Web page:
Jean-Étienne Liotard (1702-1789) was one of the most accomplished and witty artists of 18th century Europe. Born in Geneva, he pursued a remarkable career, travelling across the continent and the Near East, portraying a riveting crosssection of society in pastel. Renowned for the uncanny realism of his portraits, he enjoyed notoriety because of his exotic persona, and received commissions from royalty, aristocrats, grand tourists, and celebrities. His work deserves to be better known and is the focus of a new exhibition at the National Gallery in London from November. This talk will survey his life and art, touching on themes such as orientalism and the various roles portraits played in the public and private spheres of Enlightenment Europe.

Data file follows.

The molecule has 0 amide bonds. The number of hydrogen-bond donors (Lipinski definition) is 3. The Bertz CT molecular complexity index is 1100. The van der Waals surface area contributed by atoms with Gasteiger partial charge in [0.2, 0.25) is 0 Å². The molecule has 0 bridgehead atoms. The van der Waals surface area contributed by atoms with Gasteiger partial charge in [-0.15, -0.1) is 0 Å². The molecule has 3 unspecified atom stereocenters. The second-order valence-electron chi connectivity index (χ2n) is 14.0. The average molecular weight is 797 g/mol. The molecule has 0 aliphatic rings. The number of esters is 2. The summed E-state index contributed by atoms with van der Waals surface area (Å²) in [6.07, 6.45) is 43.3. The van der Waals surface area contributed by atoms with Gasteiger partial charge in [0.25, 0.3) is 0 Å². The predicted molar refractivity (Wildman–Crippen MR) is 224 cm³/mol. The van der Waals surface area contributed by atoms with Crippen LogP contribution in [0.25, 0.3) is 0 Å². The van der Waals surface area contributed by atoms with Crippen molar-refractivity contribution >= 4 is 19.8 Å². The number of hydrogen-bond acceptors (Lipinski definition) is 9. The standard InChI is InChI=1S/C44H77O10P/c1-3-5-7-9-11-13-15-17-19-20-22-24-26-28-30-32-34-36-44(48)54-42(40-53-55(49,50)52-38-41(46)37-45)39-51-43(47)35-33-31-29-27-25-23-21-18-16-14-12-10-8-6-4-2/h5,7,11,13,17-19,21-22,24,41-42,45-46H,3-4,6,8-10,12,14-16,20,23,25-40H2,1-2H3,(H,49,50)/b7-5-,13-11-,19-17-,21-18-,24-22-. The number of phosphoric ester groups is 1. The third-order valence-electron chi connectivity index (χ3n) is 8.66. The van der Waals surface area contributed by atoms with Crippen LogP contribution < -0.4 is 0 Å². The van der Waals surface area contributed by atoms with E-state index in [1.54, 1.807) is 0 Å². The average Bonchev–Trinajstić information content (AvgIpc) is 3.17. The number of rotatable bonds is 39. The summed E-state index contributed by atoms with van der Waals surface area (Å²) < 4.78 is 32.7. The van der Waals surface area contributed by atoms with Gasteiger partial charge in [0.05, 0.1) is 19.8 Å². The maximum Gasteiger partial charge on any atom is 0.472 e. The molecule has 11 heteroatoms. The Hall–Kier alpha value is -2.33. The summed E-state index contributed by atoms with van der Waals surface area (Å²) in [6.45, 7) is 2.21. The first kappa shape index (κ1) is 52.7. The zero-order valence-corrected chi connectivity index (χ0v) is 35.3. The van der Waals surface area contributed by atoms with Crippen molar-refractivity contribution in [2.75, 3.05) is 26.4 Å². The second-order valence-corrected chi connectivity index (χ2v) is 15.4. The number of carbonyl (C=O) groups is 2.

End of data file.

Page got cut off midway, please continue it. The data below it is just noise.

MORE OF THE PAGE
Christopher Baker is an Hon. Professor at Edinburgh University; he served for ten years as aDirector at the National Galleries of Scotland. Christopher’s new book on Liotard is to be published in the autumn.